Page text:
Abstract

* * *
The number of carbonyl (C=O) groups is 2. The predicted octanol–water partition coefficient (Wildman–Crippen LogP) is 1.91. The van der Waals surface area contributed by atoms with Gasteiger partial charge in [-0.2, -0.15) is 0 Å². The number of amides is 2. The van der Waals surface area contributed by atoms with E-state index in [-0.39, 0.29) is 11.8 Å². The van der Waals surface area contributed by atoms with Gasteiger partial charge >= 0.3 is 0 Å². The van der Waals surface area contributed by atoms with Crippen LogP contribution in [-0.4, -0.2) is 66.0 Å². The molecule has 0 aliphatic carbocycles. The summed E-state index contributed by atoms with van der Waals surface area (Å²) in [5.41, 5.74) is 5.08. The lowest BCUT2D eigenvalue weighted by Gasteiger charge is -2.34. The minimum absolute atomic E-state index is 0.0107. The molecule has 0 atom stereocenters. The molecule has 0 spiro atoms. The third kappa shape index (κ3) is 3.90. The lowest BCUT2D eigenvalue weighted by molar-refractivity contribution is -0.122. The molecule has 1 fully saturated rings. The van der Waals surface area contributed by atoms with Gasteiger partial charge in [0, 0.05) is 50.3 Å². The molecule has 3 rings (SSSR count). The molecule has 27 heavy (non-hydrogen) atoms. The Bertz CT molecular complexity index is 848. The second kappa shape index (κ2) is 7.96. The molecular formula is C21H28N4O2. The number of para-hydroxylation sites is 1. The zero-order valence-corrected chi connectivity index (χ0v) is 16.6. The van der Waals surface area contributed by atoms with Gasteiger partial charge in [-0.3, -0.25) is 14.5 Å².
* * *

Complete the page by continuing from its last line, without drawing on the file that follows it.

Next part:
Measurements of concentration gradients in the boundary layers adjacent to plagioclase-volcanic glass interfaces indicate that plagioclase crystallization rate is diffusion controlled during certain stages of growth. A modified version of the theory of Harloff (1927) is offered as the most likely explanation of oscillatory zoning in plagioclase. Clouded plagioclase may result from the co-precipitation of plagioclase and iron and magnesium rich phases due to a buildup of iron and magnesium in the boundary layer during plagioclase growth. The petrologic significance of plagioclase-magmatic liquid equilibrium pairs is considered.

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